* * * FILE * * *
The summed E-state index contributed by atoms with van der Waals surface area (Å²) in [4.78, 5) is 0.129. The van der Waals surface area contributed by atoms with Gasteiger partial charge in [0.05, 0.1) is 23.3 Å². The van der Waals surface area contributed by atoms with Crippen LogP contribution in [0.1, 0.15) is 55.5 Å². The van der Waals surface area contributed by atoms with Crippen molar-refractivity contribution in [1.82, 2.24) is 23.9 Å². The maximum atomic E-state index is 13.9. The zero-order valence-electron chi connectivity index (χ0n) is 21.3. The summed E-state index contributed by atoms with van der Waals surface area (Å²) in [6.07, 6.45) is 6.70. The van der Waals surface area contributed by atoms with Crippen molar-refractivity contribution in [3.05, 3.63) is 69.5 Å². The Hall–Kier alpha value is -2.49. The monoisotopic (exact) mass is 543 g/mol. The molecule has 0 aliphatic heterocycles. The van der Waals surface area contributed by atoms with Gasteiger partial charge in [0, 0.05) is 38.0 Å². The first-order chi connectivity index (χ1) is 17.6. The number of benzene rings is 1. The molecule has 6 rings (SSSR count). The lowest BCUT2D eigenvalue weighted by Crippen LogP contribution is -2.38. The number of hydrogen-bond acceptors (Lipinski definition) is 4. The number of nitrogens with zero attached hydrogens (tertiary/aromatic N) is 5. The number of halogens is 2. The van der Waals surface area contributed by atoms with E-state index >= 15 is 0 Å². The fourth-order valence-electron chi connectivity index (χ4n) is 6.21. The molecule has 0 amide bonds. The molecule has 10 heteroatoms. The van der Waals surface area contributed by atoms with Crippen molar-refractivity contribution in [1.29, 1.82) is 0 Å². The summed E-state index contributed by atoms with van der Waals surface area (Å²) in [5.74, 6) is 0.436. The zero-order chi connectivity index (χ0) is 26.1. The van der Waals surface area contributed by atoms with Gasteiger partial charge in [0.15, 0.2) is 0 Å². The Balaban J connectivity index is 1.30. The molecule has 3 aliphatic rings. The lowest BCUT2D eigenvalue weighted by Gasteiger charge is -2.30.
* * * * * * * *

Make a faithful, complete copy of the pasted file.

The summed E-state index contributed by atoms with van der Waals surface area (Å²) in [4.78, 5) is 0.129. The van der Waals surface area contributed by atoms with Gasteiger partial charge in [0.05, 0.1) is 23.3 Å². The van der Waals surface area contributed by atoms with Crippen LogP contribution in [0.1, 0.15) is 55.5 Å². The van der Waals surface area contributed by atoms with Crippen molar-refractivity contribution in [1.82, 2.24) is 23.9 Å². The maximum atomic E-state index is 13.9. The zero-order valence-electron chi connectivity index (χ0n) is 21.3. The summed E-state index contributed by atoms with van der Waals surface area (Å²) in [6.07, 6.45) is 6.70. The van der Waals surface area contributed by atoms with Crippen molar-refractivity contribution in [3.05, 3.63) is 69.5 Å². The Hall–Kier alpha value is -2.49. The monoisotopic (exact) mass is 543 g/mol. The molecule has 0 aliphatic heterocycles. The van der Waals surface area contributed by atoms with Gasteiger partial charge in [0, 0.05) is 38.0 Å². The first-order chi connectivity index (χ1) is 17.6. The number of benzene rings is 1. The molecule has 6 rings (SSSR count). The lowest BCUT2D eigenvalue weighted by Crippen LogP contribution is -2.38. The number of hydrogen-bond acceptors (Lipinski definition) is 4. The number of nitrogens with zero attached hydrogens (tertiary/aromatic N) is 5. The number of halogens is 2. The van der Waals surface area contributed by atoms with E-state index >= 15 is 0 Å². The fourth-order valence-electron chi connectivity index (χ4n) is 6.21. The molecule has 0 amide bonds. The molecule has 10 heteroatoms. The van der Waals surface area contributed by atoms with Crippen molar-refractivity contribution in [1.29, 1.82) is 0 Å². The summed E-state index contributed by atoms with van der Waals surface area (Å²) in [5.74, 6) is 0.436. The zero-order chi connectivity index (χ0) is 26.1. The van der Waals surface area contributed by atoms with Gasteiger partial charge in [0.15, 0.2) is 0 Å². The Balaban J connectivity index is 1.30. The molecule has 3 aliphatic rings. The lowest BCUT2D eigenvalue weighted by Gasteiger charge is -2.30.